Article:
The Russian government, having maintained its support for human space flight even during the worst of economic times, can now reap the benefits of that long-term focus. As reported by Florida Today in, As options diminish, prices are going up, the Russians are about to make a good bit of money from their determination to explore space. Tickets aboard Soyuz are increasing from $20 million to $51 million, each, for six seats.
But the next time NASA is negotiating for seats in 2013, 2014 and 2015, the shuttles almost certainly will have long been retired. Even if the White House proposal for private crew taxi services is coming together, the chance is very, very slim that those rockets and spacecraft will be operational by then.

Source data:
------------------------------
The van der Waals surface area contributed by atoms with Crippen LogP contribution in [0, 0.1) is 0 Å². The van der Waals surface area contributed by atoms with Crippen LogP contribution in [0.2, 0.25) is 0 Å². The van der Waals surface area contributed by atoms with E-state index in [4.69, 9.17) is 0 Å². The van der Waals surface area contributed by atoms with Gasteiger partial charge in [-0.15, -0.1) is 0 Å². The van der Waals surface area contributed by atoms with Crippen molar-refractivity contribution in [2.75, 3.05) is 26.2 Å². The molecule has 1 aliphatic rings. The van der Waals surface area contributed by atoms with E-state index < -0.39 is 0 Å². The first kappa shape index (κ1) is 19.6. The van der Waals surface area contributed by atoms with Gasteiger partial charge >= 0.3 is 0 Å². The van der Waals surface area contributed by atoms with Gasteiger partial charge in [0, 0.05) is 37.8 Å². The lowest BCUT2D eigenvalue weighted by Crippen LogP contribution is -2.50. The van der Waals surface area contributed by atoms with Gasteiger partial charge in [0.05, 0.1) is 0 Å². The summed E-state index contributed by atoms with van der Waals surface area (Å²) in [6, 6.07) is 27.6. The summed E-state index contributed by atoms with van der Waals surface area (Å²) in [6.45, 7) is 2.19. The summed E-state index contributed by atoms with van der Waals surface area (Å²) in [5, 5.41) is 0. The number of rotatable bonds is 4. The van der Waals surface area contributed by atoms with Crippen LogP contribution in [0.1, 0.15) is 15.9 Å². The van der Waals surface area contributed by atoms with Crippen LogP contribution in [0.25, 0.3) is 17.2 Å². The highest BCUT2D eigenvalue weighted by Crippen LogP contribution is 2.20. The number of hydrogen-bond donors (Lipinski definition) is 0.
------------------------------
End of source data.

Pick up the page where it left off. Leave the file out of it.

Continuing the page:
Look for the Russians to be charging NASA in the range of $70 million to $80 million, if not more, by mid-decade, if the commercial ventures that President Barack Obama is banking on haven’t yet delivered an alternative to spur price competition.Missions » ISS »